Bodas de Sangre

Directed by Andrés López-Alicea

Written by Federico García Lorca

translated by Caridad Svich

The New School College of Performing Arts – School of Drama Directing Festival

School of Drama Theater
151 Bank Street, 3rd Floor, New York City


Jessica Bettencourt
Renée-Michele Brunet
Jonathan Crimeni
William Donovan
Jonghoon Han
Moire Kiyingi
Claire McClain
Alexandra Merritt Mathews
Miranda Powers
Matthew Thomas Scott

Set Design by Libby Stadstad
Costume Design by Rachel Rehome Dozier-Ezell
Lighting Design by Solomon Weisbard
Sound Design by Mark Van Hare
Assistant Direction by Nigel Semaj Barnes

Photos by Joe Loper Photography

A Dystopian World

This production takes place in a contemporary dystopian world. The location isn’t anyplace that we know of today, but is a place that would have major influences and being trapped in 1930’s Spain. Its 2017, but the characters and the location has been trapped in the aesthetics of 1930’s Spain for the past 87 years. It’s conservative, with strong moral values and very close minded. The characters live in this place in order to maintain their own beliefs of what society should be. Progress for this community of people have not moved from the 1930s, building and materials are still from that age, stone/brick/heavy. While the place ages, and clothes are recycled among the people, the community is trying hard to maintain their beliefs. They are stuck in a pattern, in a time, and a location that is resistant to new ideas.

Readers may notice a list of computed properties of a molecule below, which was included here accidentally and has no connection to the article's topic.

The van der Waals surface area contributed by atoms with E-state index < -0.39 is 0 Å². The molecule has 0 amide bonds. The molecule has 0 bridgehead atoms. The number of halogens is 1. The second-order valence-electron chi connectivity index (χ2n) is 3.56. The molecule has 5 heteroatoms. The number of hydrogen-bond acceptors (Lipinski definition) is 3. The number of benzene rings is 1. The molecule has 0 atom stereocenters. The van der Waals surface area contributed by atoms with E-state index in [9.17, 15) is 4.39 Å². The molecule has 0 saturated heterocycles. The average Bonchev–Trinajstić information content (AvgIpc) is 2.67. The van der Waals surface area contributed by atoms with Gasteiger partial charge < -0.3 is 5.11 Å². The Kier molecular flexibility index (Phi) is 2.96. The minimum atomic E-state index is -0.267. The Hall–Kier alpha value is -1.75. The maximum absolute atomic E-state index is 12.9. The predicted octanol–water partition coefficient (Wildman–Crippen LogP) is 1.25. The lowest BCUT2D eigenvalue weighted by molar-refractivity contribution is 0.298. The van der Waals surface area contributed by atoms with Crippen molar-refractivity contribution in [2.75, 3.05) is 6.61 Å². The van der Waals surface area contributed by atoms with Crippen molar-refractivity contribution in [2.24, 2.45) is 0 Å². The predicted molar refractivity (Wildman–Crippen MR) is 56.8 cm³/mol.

I worked with an expressionistic vision, where I explored the meaning of the emotional experience of the place, costume, lighting, sound and characters. The age of the structure, and the ideas among the community on the outside were effecting how miserable the characters were on the inside. They are stuck holding onto their beliefs because it is all they know, but it prevents them from being who they really want to be. As a director, I explored, expanded, and physicalized in an expressionist way the essence of the text, highlighting the character’s states of mind; provoking the audience to submerge into the darkest place of the psyches of each character.



A creative work before rehearsal process.